On June 12, 1893, Pope Leo XIII elevated Giuseppe Sarto to Cardinal of Venice. At news of his appointment, Cardinal Sarto told the local newspaper that he was “anxious, terrified and humiliated.” His first act was to return to his hometown of Riese where he celebrated mass for his aging mother, his family and friends. His mother passed away soon after he left for Venice. During his days as Cardinal, Giuseppe continued to promote more educated priests, enhanced catholic schools and raised money for the sick.
Pope Leo XIII died on August 4, 1903, Cardinal Sarto was reluctantly named Pope after only a four-day conclave, by a margin of 55 out of a possible 60 votes. The humble farm boy told his fellow Cardinals that his name would be Pius. “As I shall suffer, I shall take the name of those Popes who also suffered.” His coronation took place on the following Sunday, August 9, 1903. In the Vatican, the Pope made changes that impressed some and irritated others. He wanted to be a less formal and more approachable Pope. Each evening, he invited other priests and workers in the Vatican to dinner. To the chagrin of the Swiss guards, Pius X would often escape the Vatican walls through garden passageways unescorted and visit the sick in local hospitals.
Not surprisingly, his Papacy was marked by improving priestly formation, instituting better liturgy and music, and requiring quality preaching from priests and bishops. Always an educator, he modernized Canon law and introduced progressive scholarship through the biblical institute of Rome under the Jesuits. In 1905, he lowered the age of receiving the Eucharist for young people, still in effect today (around 7 years old). He fought against a theological teaching known as “modernism” that Pius X felt was a form of heresy and atheism. In his latter years, he preached strongly against war and violence. Pius X had vivid dreams and visions that a great war would break out in Europe in 1914 killing many innocents. His visions were about World War I and they were accurate. Pius X would not live to see the long-term effects of the disaster but his prophesies were chilling reminders after his death. During his tenure, the Pope supported European immigrants who fled to North and South America. He formed many new Dioceses and appointed new bishops in the Americas. In the last year of his life, Pius X held many private audiences with the poor and sick. It was during there private visits with common people that rumors of miraculous cures began to spread throughout Rome. Among those cured through his prayers were two religious sisters who confirmed the healings after his death and promoted his canonization to sainthood.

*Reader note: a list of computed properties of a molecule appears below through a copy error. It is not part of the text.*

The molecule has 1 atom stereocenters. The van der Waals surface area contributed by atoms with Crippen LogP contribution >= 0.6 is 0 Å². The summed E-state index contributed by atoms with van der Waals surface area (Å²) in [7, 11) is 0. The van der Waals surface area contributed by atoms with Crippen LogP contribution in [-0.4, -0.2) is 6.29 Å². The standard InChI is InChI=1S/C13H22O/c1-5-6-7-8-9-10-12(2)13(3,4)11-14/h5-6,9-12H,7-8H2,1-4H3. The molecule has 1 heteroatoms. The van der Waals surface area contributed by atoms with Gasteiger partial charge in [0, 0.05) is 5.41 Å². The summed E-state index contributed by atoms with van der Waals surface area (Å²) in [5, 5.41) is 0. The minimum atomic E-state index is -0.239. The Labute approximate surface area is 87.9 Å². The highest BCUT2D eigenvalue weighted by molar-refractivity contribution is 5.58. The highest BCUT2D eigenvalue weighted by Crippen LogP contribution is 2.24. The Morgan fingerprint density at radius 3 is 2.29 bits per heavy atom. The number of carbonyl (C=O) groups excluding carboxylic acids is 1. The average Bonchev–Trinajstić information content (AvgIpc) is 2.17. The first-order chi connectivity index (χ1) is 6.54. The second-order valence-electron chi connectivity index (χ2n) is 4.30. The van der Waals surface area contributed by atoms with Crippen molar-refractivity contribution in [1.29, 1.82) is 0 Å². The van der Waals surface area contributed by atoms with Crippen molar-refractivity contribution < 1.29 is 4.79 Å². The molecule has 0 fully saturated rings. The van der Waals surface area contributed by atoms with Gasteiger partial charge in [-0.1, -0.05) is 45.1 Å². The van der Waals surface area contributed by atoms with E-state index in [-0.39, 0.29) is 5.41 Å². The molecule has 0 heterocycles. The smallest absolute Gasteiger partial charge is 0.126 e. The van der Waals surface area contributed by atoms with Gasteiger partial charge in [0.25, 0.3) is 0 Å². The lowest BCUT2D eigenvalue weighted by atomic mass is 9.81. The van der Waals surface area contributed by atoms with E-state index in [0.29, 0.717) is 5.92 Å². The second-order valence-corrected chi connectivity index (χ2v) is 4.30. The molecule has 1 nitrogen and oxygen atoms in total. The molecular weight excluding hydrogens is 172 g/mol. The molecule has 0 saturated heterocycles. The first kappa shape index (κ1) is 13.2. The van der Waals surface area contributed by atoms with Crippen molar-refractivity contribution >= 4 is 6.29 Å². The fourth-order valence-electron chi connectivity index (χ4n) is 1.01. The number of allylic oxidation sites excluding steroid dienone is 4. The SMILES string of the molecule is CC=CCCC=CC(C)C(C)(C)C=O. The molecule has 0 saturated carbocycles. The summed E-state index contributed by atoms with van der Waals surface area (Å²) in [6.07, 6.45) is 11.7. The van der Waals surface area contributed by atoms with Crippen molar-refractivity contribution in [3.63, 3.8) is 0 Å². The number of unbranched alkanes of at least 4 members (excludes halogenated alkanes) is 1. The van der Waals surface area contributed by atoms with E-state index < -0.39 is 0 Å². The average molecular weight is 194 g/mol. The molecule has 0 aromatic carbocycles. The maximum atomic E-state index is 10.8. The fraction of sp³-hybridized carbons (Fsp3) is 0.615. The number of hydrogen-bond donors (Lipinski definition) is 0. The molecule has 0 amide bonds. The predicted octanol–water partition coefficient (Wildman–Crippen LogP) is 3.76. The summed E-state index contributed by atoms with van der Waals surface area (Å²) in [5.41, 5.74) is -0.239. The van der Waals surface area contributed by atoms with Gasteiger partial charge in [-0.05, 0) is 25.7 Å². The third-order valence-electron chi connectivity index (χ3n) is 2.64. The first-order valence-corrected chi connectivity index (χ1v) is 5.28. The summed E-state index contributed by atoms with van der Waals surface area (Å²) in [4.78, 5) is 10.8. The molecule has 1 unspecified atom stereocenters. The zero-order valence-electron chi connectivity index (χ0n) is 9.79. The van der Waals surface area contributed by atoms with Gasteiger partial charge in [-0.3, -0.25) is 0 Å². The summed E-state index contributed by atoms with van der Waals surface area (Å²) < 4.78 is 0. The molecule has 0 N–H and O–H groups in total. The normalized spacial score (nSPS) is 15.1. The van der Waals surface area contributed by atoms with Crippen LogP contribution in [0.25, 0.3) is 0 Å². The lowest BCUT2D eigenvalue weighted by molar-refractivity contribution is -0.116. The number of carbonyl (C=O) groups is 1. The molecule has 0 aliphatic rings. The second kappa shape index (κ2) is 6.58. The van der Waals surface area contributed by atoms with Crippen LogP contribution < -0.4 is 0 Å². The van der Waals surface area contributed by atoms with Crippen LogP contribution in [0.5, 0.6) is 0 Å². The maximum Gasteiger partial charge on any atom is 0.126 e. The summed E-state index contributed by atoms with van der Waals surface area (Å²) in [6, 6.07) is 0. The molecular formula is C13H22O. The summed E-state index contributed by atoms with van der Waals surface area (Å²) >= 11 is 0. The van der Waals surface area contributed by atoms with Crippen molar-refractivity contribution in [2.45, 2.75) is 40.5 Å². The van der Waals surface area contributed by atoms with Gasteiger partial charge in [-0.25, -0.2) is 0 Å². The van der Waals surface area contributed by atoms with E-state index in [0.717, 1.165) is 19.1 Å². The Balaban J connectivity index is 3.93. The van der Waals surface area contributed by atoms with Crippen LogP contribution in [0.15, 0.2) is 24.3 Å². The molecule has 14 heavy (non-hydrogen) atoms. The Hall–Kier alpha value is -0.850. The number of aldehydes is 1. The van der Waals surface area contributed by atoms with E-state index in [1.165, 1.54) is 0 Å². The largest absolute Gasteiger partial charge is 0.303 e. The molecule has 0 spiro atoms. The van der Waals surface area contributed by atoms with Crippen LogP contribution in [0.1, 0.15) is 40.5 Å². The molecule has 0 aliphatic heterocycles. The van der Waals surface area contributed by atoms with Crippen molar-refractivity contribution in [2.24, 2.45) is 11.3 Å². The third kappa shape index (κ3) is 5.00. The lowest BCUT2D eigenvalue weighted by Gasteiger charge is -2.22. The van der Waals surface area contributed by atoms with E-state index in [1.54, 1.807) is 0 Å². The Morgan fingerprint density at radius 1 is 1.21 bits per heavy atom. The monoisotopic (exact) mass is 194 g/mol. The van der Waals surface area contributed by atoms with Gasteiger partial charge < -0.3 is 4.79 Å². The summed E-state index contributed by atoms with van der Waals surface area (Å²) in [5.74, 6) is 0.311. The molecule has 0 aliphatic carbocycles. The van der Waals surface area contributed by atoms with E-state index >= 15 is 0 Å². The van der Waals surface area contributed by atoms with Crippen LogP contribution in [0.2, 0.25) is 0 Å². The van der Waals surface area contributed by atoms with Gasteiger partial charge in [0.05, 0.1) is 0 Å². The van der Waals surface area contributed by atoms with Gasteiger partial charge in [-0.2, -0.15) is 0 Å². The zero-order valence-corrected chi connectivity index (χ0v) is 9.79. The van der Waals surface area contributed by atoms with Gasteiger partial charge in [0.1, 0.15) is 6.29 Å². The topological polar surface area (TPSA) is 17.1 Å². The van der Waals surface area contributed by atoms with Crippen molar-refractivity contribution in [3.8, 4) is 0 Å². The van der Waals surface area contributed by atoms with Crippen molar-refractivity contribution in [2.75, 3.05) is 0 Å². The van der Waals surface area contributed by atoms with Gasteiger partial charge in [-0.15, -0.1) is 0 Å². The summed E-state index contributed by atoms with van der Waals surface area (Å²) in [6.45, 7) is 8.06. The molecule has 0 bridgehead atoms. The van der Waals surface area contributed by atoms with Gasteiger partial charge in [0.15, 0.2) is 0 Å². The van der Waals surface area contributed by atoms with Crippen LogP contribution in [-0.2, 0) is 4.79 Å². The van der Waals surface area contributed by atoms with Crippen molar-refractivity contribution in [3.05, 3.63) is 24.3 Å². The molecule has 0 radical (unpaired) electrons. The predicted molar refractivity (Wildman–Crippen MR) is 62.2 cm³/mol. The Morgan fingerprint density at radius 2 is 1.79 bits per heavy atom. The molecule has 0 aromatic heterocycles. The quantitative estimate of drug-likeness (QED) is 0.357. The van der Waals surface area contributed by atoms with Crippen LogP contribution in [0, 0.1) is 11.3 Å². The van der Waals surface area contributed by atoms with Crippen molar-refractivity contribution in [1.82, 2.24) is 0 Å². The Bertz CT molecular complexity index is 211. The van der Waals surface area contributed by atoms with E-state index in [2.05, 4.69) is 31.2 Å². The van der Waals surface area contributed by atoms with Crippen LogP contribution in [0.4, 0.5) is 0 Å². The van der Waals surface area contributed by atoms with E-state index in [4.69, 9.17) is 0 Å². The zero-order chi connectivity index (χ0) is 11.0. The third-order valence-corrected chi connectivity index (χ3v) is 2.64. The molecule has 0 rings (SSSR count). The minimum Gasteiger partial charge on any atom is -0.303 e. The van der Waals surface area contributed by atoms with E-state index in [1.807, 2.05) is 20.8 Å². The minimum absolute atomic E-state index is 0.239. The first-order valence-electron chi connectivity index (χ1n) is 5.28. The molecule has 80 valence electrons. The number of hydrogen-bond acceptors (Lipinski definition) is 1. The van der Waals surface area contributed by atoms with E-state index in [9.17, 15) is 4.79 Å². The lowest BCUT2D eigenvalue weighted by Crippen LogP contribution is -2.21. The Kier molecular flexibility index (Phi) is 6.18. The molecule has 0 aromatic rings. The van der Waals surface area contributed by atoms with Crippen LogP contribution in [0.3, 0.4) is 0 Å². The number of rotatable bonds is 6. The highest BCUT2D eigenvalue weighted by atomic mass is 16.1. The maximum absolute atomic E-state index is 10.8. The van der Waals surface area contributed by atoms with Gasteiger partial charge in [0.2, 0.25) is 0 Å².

On August 20, 1914, Pope Pius X passed to eternal life. The Italian press wrote, “ Saint Is Dead.” On his tombstone are the words: “Pope Pius X, poor and yet rich, gentle and humble of heart, unconquerable champion of the Catholic Faith, whose constant endeavor it was to renew all things in Christ…”
Information compiled by Deacon Mark F. Hobson PhD, 2006
Sources / Bibliography
Saint Pius X, The Farm Boy Who Became Pope, Walter Dietheld, OSB, Ignatius Press, 1994, San Francisco
The Catholic Encyclopedia, K. Knight editor, New Advent Press, Appleton, 2003, New York
Vatican Library and Archives, www.vatican.va, 2003, Rome